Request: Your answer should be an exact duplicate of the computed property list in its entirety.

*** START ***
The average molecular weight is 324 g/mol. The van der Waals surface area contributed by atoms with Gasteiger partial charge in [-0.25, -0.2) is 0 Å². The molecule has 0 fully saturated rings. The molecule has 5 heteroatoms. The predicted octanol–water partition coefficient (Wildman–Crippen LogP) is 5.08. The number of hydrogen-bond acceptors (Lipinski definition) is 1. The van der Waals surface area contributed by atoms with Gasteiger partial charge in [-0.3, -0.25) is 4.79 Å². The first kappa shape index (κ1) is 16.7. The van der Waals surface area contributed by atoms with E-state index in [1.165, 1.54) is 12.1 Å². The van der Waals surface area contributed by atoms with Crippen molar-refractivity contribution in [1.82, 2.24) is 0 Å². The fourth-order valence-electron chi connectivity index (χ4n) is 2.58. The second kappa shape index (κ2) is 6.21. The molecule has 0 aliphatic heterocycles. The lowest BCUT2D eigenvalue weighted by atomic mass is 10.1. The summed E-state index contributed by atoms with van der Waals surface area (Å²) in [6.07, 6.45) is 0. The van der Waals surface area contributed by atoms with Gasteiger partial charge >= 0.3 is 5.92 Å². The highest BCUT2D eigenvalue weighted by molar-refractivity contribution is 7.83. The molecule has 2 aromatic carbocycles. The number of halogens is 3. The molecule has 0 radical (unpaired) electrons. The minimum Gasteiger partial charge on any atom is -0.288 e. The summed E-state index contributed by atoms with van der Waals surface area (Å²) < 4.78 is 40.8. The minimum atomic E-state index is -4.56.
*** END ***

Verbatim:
The average molecular weight is 324 g/mol. The van der Waals surface area contributed by atoms with Gasteiger partial charge in [-0.25, -0.2) is 0 Å². The molecule has 0 fully saturated rings. The molecule has 5 heteroatoms. The predicted octanol–water partition coefficient (Wildman–Crippen LogP) is 5.08. The number of hydrogen-bond acceptors (Lipinski definition) is 1. The van der Waals surface area contributed by atoms with Gasteiger partial charge in [-0.3, -0.25) is 4.79 Å². The first kappa shape index (κ1) is 16.7. The van der Waals surface area contributed by atoms with E-state index in [1.165, 1.54) is 12.1 Å². The van der Waals surface area contributed by atoms with Crippen molar-refractivity contribution in [1.82, 2.24) is 0 Å². The fourth-order valence-electron chi connectivity index (χ4n) is 2.58. The second kappa shape index (κ2) is 6.21. The molecule has 0 aliphatic heterocycles. The lowest BCUT2D eigenvalue weighted by atomic mass is 10.1. The summed E-state index contributed by atoms with van der Waals surface area (Å²) in [6.07, 6.45) is 0. The van der Waals surface area contributed by atoms with Gasteiger partial charge >= 0.3 is 5.92 Å². The highest BCUT2D eigenvalue weighted by molar-refractivity contribution is 7.83. The molecule has 2 aromatic carbocycles. The number of halogens is 3. The molecule has 0 radical (unpaired) electrons. The minimum Gasteiger partial charge on any atom is -0.288 e. The summed E-state index contributed by atoms with van der Waals surface area (Å²) < 4.78 is 40.8. The minimum atomic E-state index is -4.56.